Voshchev (VOH-shchehv), a former machinist, now a laborer in the crew digging a foundation for a multiple housing unit in the Soviet Union in the early 1930’s. At the age of thirty, he lost his job because of a tendency to “stop and think.” Amid the changes in the Soviet Union designed to build the new society after the revolution, he feels the need to understand the “sense of the action” and the enduring meaning of life. He sees suffering everywhere, and his main quality is compassion. He strikes the death blow to the activist as punishment for the activist’s error in believing that he had a monopoly on truth. Voshchev, the truth-seeker, deserts his search when Nastya dies.
Prushevsky (prew-SHEHV-skee), an engineer and intellectual with an “excited” heart. He is only twenty-five years old, but he is “gray” because, as a scientist and rationalist, he regards the world as dead matter, a perception that limits and depresses his imaginative mind. It was his idea to build a great communal building, for which the foundation pit is being excavated by the powerful labor of the crew. The building will eliminate exactly those individual relationships in which the engineer is deficient, those that bind people together. He has the memory of a lost love, a glimpse of a woman whom he never saw again; it provides his only feelings. This man without love can build only the structure that will unmake humankind itself. His lack of feeling leaves him in despair, wishing for suicide.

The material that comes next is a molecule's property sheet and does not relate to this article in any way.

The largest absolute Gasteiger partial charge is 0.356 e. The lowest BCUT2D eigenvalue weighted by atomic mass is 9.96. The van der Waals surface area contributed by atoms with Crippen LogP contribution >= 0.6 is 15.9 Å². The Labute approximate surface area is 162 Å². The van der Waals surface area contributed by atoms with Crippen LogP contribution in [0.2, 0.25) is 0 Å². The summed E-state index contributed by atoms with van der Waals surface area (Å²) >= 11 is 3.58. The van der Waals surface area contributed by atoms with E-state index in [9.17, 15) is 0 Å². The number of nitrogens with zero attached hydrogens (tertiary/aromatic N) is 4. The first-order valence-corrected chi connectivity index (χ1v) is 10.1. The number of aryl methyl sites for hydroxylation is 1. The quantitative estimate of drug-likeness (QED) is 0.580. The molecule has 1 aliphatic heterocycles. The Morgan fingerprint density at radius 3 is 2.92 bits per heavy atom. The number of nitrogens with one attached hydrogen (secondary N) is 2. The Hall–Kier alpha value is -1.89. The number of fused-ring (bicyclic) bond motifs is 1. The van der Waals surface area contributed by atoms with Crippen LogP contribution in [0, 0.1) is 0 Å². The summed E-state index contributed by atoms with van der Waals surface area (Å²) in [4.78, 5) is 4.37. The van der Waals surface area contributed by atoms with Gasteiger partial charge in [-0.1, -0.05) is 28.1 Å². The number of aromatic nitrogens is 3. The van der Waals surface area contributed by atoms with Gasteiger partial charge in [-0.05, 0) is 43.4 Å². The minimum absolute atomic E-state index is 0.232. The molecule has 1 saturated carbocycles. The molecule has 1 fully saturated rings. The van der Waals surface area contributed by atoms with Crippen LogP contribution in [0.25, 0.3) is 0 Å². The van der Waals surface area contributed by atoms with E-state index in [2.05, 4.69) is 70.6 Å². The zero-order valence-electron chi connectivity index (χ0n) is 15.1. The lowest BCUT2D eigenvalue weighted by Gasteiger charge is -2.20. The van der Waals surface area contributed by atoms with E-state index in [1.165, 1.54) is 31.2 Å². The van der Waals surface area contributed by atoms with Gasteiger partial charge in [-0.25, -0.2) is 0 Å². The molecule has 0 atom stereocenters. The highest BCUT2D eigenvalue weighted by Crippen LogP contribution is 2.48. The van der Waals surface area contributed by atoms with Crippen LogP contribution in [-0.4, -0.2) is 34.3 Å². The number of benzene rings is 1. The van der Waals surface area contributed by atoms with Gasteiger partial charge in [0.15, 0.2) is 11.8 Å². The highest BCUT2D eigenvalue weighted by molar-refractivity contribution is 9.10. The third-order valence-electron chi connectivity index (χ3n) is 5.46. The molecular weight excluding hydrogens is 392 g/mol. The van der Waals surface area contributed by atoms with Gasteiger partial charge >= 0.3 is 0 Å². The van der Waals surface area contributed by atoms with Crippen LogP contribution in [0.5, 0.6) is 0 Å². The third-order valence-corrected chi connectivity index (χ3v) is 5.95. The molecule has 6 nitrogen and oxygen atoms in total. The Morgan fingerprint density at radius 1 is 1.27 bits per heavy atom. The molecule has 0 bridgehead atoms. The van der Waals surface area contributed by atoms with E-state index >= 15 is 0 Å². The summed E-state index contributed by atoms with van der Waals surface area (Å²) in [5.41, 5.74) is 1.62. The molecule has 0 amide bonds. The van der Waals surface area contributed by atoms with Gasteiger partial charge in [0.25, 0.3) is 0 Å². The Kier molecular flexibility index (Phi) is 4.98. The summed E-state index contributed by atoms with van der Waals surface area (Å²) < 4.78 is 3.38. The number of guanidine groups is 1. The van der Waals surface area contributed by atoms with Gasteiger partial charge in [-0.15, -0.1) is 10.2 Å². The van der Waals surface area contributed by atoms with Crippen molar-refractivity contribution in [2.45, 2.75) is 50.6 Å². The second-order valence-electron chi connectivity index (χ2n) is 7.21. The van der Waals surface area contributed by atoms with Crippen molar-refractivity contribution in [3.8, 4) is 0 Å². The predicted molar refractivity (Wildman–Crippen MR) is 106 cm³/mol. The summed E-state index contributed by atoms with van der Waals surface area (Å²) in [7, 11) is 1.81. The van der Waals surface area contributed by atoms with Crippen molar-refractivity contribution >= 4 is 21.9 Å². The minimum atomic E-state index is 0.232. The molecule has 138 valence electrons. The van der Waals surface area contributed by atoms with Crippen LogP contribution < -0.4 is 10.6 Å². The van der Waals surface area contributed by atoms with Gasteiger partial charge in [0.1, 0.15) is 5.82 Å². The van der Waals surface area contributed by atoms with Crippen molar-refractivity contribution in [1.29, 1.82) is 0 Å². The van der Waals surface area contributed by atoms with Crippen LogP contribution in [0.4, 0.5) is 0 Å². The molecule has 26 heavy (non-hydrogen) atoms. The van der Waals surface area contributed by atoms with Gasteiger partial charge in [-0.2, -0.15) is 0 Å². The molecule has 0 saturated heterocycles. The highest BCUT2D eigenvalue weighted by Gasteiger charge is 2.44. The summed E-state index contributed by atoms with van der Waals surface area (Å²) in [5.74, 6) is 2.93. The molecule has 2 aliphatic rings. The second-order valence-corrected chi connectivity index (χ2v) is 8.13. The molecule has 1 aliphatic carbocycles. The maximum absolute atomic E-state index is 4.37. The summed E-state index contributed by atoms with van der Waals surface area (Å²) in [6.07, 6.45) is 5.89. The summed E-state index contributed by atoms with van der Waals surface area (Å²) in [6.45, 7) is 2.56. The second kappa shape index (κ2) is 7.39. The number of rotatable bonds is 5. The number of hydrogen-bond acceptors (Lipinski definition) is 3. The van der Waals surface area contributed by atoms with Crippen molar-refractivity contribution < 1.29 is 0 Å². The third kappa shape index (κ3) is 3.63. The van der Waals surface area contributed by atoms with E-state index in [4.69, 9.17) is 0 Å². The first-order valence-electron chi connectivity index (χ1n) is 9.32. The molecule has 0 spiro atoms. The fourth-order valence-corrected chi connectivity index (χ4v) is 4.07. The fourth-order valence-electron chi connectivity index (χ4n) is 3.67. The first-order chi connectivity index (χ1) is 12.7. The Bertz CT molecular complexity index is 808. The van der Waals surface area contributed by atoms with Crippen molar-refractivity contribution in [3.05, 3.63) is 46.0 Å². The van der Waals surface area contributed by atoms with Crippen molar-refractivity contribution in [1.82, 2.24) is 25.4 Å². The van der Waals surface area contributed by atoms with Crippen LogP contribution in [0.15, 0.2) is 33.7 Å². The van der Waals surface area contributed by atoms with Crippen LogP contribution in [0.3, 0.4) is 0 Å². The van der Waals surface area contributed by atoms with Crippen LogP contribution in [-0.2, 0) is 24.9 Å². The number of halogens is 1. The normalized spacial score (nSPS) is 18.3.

Chiklin (CHIH-klihn), the brigade leader of the diggers. He is very strong, hardworking, and generous. An older man, he has a “small stony head,” thick with hair; he is a worker, not a thinker, and cannot...
(The entire section is 772 words.)